Considering the accelerated unveiling of Windows 8's features, it seems liley that Microsoft is building hype for a beta unveiling sometime this year. Based on previous info, the operating system is expected to hit Release Candidate (RC) status in January 2012, followed by RTM between late spring and mid-summer, while a retail launch is anticipated for holiday 2012.

For whatever it's worth, Microsoft is supposedly committed to a three-year release cycle and that timeline jibes with Windows 7's release schedule. The beta software leaked to torrent sites in December 2008, an official beta was released in January 2009, the RC was made available in April, RTM was reached in July and the operating system finally launched in October.

Many power users still question whether Windows 8 will be a worthy successor to Windows 7 and the addition of long-demanded features like native ISO support along with an optimized file management system will help piqué their interest. A few months ago, we asked if you planned to purchase Windows 8 and most replies effectively said "maybe" or "no." Has that changed?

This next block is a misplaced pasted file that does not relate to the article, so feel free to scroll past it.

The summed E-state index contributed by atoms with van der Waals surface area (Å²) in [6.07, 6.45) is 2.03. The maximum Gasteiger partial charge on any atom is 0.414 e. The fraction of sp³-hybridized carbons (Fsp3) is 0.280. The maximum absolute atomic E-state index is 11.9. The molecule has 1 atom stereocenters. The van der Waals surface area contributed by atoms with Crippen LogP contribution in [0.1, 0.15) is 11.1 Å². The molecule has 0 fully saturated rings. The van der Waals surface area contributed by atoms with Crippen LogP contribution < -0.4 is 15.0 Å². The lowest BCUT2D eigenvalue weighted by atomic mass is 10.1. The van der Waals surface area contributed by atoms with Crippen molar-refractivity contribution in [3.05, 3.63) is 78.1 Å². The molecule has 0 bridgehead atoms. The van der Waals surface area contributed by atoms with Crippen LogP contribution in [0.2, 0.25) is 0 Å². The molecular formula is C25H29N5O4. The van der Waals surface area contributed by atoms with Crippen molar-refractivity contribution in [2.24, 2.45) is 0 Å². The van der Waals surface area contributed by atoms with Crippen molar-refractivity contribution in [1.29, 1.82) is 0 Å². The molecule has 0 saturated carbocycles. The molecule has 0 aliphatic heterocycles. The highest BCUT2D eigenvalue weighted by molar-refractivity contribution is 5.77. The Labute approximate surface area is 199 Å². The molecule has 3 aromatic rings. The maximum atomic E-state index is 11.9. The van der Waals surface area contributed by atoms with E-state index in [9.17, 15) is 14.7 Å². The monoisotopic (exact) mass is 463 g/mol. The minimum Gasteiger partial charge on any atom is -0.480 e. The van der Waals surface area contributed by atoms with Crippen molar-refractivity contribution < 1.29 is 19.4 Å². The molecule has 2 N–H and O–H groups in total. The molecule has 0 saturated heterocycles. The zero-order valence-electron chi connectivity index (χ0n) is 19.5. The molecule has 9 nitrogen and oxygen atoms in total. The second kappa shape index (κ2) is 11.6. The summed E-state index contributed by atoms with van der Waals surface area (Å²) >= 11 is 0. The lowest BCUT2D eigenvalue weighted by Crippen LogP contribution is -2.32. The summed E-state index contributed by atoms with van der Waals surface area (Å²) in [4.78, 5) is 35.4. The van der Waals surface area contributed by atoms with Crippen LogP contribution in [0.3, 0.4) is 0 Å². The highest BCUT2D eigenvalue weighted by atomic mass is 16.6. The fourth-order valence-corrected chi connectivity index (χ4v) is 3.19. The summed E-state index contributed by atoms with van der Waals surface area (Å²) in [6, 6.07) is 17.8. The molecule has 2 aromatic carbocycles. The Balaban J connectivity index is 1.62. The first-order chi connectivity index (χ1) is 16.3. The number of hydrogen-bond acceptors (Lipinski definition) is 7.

User Comments: 30

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Guest said:

I'm still a "maybe" but ISO support certainly helps.

Emin3nce said:

No. Took me 5 years to prepare for a roll out of windows 7 over all of our XP machines. Even now we have 2 software packages that still bug out.

Tekkaraiden Tekkaraiden said: